House debates

Thursday, 6 June 2013


Defence Legislation Amendment (Woomera Prohibited Area) Bill 2013; Second Reading

12:40 pm

Photo of Stuart RobertStuart Robert (Fadden, Liberal Party, Shadow Minister for Defence Science, Technology and Personnel) Share this | | Hansard source

I rise to lend the opposition's comment on the Defence Legislation Amendment (Woomera Prohibited Area) Bill 2013. A bit of history is always instructive. The Woomera Prohibited Area is our most important military testing range, established in 1947 as a long-range weapons testing facility by the UK and Australia under the Anglo-Australian Joint Project, which wound down in the seventies.

By way of geography, the Woomera Prohibited Area is located in South Australia, 450 kilometres north-north-west of Adelaide. It is 127,000 square kilometres in size—just under half the size of New Zealand, to give some scope. It is the largest land range in the world. It has a centre-line of about 600 kilometres. Its centre-line is comparable to that of England. It is remote, as I know from having been there in 1993 with the 3rd Battalion, dealing with a particular demonstration as part of Operation Easter of Peace—I remember it well. It is unequalled in size globally.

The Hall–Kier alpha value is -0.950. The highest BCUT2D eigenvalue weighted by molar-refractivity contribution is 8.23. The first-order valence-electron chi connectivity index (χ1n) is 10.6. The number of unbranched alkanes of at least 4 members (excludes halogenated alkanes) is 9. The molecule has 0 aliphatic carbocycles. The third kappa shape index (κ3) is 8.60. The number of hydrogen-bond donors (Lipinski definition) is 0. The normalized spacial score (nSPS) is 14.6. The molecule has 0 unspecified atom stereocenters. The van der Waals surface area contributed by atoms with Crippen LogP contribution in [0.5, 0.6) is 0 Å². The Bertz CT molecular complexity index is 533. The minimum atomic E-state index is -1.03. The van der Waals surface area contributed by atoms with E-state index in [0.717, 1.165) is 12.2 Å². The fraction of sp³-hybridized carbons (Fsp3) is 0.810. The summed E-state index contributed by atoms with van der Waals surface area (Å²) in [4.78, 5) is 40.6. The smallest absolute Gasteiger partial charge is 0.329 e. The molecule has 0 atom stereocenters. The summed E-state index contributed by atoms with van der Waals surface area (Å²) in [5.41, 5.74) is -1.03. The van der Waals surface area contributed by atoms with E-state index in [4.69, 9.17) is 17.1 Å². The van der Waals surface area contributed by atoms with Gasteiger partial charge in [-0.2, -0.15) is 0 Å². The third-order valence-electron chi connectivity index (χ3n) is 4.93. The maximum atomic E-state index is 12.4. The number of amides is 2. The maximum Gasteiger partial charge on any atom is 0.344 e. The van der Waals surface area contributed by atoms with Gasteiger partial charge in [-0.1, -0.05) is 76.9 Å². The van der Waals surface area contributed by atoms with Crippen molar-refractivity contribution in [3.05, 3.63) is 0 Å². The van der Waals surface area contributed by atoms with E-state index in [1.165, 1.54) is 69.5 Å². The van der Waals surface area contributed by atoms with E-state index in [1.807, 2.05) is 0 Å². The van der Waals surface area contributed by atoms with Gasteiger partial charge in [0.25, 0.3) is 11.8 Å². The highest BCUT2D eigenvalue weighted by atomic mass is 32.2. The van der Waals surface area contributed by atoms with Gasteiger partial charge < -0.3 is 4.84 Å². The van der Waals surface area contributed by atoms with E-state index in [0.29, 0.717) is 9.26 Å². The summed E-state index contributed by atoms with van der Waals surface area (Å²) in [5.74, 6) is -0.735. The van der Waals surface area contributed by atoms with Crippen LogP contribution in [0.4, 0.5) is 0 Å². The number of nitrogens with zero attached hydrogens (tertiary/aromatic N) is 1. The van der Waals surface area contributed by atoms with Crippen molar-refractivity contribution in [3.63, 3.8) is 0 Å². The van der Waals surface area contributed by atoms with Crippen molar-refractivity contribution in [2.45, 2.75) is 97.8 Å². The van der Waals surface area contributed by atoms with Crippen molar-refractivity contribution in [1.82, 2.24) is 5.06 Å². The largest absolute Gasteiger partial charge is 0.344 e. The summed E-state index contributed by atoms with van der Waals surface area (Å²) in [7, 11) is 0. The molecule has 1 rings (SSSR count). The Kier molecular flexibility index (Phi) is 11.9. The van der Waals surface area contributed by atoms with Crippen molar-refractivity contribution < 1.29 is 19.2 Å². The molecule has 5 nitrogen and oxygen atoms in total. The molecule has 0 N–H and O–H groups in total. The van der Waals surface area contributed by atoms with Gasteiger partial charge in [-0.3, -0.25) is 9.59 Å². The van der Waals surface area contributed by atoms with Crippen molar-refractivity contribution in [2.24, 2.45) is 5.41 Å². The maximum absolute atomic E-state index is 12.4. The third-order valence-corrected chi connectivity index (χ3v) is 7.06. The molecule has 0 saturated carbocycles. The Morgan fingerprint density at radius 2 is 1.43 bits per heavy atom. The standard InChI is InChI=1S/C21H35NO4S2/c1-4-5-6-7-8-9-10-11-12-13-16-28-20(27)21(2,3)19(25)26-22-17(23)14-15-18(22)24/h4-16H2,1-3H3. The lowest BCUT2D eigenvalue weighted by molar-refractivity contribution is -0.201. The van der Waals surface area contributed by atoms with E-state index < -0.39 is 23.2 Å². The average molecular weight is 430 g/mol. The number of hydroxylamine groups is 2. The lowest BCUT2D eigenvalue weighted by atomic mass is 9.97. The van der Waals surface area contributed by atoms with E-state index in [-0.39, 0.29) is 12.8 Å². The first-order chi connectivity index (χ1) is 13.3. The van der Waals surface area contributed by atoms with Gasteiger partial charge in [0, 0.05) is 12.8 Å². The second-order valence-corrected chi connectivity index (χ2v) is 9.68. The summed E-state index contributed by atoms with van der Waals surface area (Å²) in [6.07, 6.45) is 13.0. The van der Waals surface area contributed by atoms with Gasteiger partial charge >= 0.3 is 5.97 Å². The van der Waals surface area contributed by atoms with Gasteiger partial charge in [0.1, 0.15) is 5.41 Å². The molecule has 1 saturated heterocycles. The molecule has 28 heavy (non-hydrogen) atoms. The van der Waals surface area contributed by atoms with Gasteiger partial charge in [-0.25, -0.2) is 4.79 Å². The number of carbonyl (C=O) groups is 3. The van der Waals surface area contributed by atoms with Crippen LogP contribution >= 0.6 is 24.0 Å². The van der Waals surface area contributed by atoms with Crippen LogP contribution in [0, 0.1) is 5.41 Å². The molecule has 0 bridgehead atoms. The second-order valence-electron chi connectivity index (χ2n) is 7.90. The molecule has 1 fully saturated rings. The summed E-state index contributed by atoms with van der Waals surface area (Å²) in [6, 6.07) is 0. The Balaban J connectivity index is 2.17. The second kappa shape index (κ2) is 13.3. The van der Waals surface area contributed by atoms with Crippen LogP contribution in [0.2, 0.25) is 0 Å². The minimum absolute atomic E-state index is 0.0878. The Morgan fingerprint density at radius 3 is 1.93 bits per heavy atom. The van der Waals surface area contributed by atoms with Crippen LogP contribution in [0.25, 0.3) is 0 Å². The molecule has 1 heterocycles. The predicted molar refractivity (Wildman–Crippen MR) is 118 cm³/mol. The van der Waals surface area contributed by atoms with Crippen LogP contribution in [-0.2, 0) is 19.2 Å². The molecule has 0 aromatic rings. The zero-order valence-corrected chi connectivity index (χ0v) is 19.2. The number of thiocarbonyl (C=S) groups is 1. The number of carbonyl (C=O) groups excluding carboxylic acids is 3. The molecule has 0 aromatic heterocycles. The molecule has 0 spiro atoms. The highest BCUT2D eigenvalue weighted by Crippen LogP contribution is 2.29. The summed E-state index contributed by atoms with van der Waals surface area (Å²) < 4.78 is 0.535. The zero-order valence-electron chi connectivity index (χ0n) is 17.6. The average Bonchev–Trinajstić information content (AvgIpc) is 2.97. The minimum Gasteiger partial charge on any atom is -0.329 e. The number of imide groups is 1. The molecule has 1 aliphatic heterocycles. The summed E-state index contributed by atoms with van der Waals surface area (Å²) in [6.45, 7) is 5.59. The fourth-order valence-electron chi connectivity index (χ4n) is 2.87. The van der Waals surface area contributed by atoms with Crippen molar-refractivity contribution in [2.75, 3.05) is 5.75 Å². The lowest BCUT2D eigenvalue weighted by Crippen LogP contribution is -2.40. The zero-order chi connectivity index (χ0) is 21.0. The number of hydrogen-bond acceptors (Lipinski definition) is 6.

The Woomera Prohibited Area has a very quiet electromagnetic environment. It is an ideal test and evaluation site for Australia, its allies and its partners. It is still utilised extensively by Defence. Yet, in the eighties and nineties, it is fair to say its relative use declined and it was opened up to non-Defence users, introducing the resources sector. The majority of it is South Australian crown land. It is covered by pastoral leases and mining tenements granted by the South Australian government. The Woomera Prohibited Area overlaps a major part of South Australia’s potential for significant minerals and energy resources. It includes 30 per cent of the Gawler Craton, one of the world’s major minerals domains, and the Arckaringa, Officer and Eromanga basins for hydrocarbons and coal. Olympic Dam is adjacent to the prohibited area and of course is part of the same geological formation. Some estimates are that in the next decade $35 billion worth of iron ore, gold and other mineral resources are potentially exploitable from within the Woomera Prohibited Area, noting of course BHP’s reticence to move forward in terms of Olympic Dam; however, let us take it as read that there is a potential.